Harlem After the Renaissance
Melvin Beaunorus Tolson never contrived to be a secret passion for the students and writers who idealized him. His ambitions were singularly public. Indeed, he cast himself in the mold of his own idols, the slightly older icons of the Harlem Renaissance. Publishing just past the Harlem heyday, he became a poet lauded but seldom anthologized by a largely segregated literary establishment that Karl Shapiro called a “closed corporation.”
Harlem was the subject of Tolson’s most prolific poetic output. Harlem was the site of his poetic mythos, his religion, his metropolis and mecca. In this literary geography, he made a compassionate body of work now curiously underread, shining between literary booms. As a writer, he blossomed independently: a postrenaissance Harlem bard and a premovement advocate for civil rights.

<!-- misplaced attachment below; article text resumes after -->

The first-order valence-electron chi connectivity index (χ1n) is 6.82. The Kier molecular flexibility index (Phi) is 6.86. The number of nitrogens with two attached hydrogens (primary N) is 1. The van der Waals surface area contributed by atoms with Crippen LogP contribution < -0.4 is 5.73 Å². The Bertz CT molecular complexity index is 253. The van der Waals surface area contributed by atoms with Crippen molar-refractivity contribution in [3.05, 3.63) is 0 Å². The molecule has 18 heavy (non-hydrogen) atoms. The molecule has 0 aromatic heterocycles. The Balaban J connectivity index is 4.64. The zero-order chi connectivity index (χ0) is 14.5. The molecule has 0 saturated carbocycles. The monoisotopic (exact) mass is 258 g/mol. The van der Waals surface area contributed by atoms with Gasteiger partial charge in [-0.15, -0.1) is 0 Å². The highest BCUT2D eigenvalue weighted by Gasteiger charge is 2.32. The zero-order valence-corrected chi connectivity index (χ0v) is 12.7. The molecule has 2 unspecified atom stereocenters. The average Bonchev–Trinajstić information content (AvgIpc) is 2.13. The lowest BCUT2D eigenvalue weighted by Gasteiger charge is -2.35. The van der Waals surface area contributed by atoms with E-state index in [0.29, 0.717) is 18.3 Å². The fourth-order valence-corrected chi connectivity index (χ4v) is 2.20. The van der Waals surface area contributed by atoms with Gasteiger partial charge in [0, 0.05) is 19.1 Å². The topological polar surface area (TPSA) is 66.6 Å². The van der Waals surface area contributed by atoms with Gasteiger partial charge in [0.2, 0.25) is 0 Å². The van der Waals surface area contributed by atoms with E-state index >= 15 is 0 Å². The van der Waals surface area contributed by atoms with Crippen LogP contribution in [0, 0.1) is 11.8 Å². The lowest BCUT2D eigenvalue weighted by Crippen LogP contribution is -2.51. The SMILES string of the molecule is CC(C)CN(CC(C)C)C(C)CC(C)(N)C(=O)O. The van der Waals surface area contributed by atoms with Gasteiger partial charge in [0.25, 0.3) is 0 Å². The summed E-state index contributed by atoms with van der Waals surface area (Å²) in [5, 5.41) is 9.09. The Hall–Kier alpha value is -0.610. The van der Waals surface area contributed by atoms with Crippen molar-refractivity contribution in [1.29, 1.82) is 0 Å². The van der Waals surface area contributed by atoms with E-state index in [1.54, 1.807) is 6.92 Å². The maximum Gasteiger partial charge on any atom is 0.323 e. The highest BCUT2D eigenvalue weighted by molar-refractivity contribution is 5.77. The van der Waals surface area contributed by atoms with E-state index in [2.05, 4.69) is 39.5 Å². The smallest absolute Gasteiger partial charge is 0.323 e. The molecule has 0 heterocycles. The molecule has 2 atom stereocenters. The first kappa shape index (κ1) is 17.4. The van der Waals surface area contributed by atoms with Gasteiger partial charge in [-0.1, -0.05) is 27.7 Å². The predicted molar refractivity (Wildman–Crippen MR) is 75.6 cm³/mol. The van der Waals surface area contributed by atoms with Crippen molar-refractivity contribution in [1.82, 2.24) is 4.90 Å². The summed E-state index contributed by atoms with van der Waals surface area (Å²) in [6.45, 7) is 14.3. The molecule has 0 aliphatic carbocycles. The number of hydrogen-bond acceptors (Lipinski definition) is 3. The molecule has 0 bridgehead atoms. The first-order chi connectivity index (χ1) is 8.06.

Tolson’s reputation reveals itself from back to front; it was not a career of celebrated cub to proud lion. His star shone brightest with the publication of his last book, Harlem Gallery: Book 1, The Curator. Harlem Gallery appeared just a year before the poet’s death. The late book is a polished tour de force of modernist technique superimposed on racial insight and whimsy. The book evolved from Tolson’s early sketches and was planned as the first in a five-part epic history of the African American in America.
Those early sketches, published as A Gallery of Harlem Portraits, effectively...
(The entire section is 492 words.)